Tip #4: Flaunt the cutting edge.  

Show that time and trends did not pass you by when you were out of the workforce. Prove you remained current in your field and the world of work and perhaps even went above and beyond. “Mind the gap: don’t let missing work history damage your CV and interview” from The Guardian offers suggestions. “Make it clear at the interview that you’re up-do-date with events in your industry, so make sure you stay in touch with contacts, keep up membership of professional organizations and attend industry events.” 

It also discusses the value of networking. Extending your contacts provides a pipeline to discover and learn about opportunities and, above all, “which organizations and jobs are best suited for your personality, working style and career needs.” Then take that information, embed it in your resume, and use it in your interviews. 

Staying on track is also critical to the technical and process parts of occupations. Can you, when offered a job, start being productive immediately? Provide solid examples that pertain exactly to the position/company/industry under discussion.  

Tip #5: Do the hard work to return to work. 

All of these tips have one thing in common. They require reflection and effort. 

Prepare!

Don’t assume that re-entering the employment sector is a simple matter of thinking on your feet. True, some on-the-spot responses will take place at interviews. But have your ammunition at the ready and fine-tuned. 

Practice, Practice, Practice!  

Get your narrative down pat. Don’t meander. Knead your material — take out the lumps so that it’s smooth and clear-cut. Be succinct. Short and simple, yet cohesive, may seal the deal. 

Good News: The Times They Are A-Changin’ (thanks, Bob Dylan) 

Change is constant. That’s life. The changes brought about by COVID-19 have hit us especially hard through lost health, lost lives, and lost jobs. However, is there is a glimmer of hope for those who have been cast off the payroll and seek to rejoin the workforce? The silver lining is that the pandemic has altered the concept of the employment gap.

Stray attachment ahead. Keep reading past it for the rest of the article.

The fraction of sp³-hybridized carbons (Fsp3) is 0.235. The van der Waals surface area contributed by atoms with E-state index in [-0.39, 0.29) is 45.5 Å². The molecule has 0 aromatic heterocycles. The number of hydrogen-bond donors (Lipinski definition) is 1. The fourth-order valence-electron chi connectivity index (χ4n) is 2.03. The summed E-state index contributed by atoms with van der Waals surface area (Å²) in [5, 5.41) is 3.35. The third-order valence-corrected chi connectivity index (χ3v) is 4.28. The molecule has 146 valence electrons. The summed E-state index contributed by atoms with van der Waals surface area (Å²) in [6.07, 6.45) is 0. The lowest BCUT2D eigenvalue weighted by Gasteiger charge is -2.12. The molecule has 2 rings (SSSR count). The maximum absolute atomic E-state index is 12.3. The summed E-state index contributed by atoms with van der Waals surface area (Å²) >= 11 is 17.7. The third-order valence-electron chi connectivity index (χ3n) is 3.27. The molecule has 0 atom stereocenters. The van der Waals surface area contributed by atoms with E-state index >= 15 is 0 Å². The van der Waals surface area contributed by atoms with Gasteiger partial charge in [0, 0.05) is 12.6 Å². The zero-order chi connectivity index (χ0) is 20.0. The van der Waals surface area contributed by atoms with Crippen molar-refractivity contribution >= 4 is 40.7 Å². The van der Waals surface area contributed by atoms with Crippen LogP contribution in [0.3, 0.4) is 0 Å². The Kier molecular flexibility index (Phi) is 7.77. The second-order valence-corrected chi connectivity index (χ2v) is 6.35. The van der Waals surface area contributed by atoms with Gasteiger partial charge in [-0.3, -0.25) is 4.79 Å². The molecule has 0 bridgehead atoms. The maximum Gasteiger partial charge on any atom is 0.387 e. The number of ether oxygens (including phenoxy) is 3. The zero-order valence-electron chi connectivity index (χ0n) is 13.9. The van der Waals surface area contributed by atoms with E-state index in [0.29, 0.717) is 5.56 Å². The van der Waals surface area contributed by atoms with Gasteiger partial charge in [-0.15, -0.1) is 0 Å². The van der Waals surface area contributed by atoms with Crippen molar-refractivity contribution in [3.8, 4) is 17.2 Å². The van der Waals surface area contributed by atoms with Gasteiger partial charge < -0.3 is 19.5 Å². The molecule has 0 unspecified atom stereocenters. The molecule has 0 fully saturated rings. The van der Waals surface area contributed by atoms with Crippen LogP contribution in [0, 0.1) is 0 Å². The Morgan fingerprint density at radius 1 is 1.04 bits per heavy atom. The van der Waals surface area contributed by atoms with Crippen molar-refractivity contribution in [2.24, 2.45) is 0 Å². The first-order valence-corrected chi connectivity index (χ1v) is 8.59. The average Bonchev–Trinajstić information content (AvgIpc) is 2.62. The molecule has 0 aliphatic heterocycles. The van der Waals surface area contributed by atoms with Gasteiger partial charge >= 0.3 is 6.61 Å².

Fret not, the stigma of being laid off and dislocated is beginning to fade. That’s the thrust of “Jobless for a Year? That Might be Less of a Problem Now.” It explains: “People who were out of work for a while have typically found it much harder to get a job. The pandemic may have changed how employers view people who have been unemployed for months or years.”  There’s more. “The importance of what are often referred to as ‘resume gaps’ is fading, experts say, because of labor shortages and more bosses seeming to realize that long absences from the job market shouldn’t taint candidates.” 

This line of thinking goes beyond this citation. Another post reinforces this point in its headline: ”Covid Lesson – Stop Rejecting Job Jumpers And Those With Employment Gaps.” Welcome to the new world, where the path forward is to “sidestep this ‘work history flaw.’” The content groups gaps and frequent “job jumpers” in the same category of what traditionally was regarded as employment risks. “However, today’s smart hiring managers realize that both of these possible problem areas should not be automatically counted against a candidate in the current work environment.” But this shift is not limited to the present. That’s because “high resignation rates and employment gaps may be a permanent factor.” 

Regardless of Covid, it’s of value for recruiters to “ditch the dated outlook.” Why? “Candidates having an employment gap should no longer come as a surprise.” Recruiters should understand: “For many people, this gap is a wonderful and exciting time to grow, slow down, reposition, follow passions, and shirk routine.” This applies to those who deliberately departed and those for whom a gap was outside their control. The upshot: “Times have changed, and an employee can still be loyal and committed even if they do not work every day of their adult life.” 

What’s the Meaning of All of This? 

Prospective employers have the right to pose relevant questions about an applicant’s work history. But this shouldn’t be akin to an interrogation in a sealed room with a bare lightbulb hanging down. 

Candidates and companies, heed this informed point of view: “A good hiring manager will ask you about your employment gap because they want to understand the way you think and how you deal with different types of situations. If the interviewer grills you about your employment gap or seems to be trying to pry additional information from you, that’s a red flag. Reconsider if this is the type of work culture and individual you want to work with.” 

Both employers and candidates have a say in employment decisions. Hiring managers would be wise to veer from being invasive as well as adapt to new realities. And job-seekers should do their homework and, in the end, conclude if an offer aligns with their needs and sensitivities.

About the author. 
You name it, she covers it. That’s the can-do attitude Sherry M. Adler brings to the craft of writing. A polished marketing and communications professional, she has a passion for learning and the world at large. She uses it plus the power of words to inform and energize stakeholders of all kinds. And to show how all of this can make a difference, she calls her business WriteResults NY, LLC.

Are you lucky enough to have one, perhaps several people you can turn to when you want to hash out a concern? Chances are these companions engage with you easily and completely. They listen intently, care about what you’re saying, and respond objectively, yet keyed to who you are and your needs. What a blessing. They have a certain knack, a gift to be treasured. It’s called “empathy.”